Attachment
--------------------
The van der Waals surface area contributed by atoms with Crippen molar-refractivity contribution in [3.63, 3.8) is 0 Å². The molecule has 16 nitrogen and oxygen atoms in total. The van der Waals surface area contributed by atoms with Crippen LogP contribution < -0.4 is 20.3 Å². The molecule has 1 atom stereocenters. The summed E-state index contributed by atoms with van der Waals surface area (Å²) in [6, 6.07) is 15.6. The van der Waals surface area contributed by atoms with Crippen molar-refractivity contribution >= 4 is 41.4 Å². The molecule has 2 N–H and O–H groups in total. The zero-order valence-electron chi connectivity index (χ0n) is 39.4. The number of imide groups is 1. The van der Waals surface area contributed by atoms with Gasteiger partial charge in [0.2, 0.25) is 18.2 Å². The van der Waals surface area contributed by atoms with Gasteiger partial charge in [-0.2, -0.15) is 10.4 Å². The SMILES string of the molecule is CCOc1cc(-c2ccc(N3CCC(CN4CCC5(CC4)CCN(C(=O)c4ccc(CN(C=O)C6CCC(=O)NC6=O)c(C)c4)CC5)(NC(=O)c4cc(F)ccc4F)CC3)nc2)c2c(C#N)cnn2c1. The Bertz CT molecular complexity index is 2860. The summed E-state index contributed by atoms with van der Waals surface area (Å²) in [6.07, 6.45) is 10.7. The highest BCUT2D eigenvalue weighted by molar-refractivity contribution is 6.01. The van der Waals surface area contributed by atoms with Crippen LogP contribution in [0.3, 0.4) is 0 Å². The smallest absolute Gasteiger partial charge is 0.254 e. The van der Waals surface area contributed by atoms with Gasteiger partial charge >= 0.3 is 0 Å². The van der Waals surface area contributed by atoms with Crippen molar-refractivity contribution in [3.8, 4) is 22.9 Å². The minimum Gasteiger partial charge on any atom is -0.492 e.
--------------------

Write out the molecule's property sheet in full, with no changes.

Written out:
The van der Waals surface area contributed by atoms with Crippen molar-refractivity contribution in [3.63, 3.8) is 0 Å². The molecule has 16 nitrogen and oxygen atoms in total. The van der Waals surface area contributed by atoms with Crippen LogP contribution < -0.4 is 20.3 Å². The molecule has 1 atom stereocenters. The summed E-state index contributed by atoms with van der Waals surface area (Å²) in [6, 6.07) is 15.6. The van der Waals surface area contributed by atoms with Crippen molar-refractivity contribution >= 4 is 41.4 Å². The molecule has 2 N–H and O–H groups in total. The zero-order valence-electron chi connectivity index (χ0n) is 39.4. The number of imide groups is 1. The van der Waals surface area contributed by atoms with Gasteiger partial charge in [0.2, 0.25) is 18.2 Å². The van der Waals surface area contributed by atoms with Gasteiger partial charge in [-0.2, -0.15) is 10.4 Å². The SMILES string of the molecule is CCOc1cc(-c2ccc(N3CCC(CN4CCC5(CC4)CCN(C(=O)c4ccc(CN(C=O)C6CCC(=O)NC6=O)c(C)c4)CC5)(NC(=O)c4cc(F)ccc4F)CC3)nc2)c2c(C#N)cnn2c1. The Bertz CT molecular complexity index is 2860. The summed E-state index contributed by atoms with van der Waals surface area (Å²) in [6.07, 6.45) is 10.7. The highest BCUT2D eigenvalue weighted by molar-refractivity contribution is 6.01. The van der Waals surface area contributed by atoms with Crippen LogP contribution in [0.3, 0.4) is 0 Å². The smallest absolute Gasteiger partial charge is 0.254 e. The van der Waals surface area contributed by atoms with Gasteiger partial charge >= 0.3 is 0 Å². The van der Waals surface area contributed by atoms with Crippen molar-refractivity contribution in [3.8, 4) is 22.9 Å². The minimum Gasteiger partial charge on any atom is -0.492 e.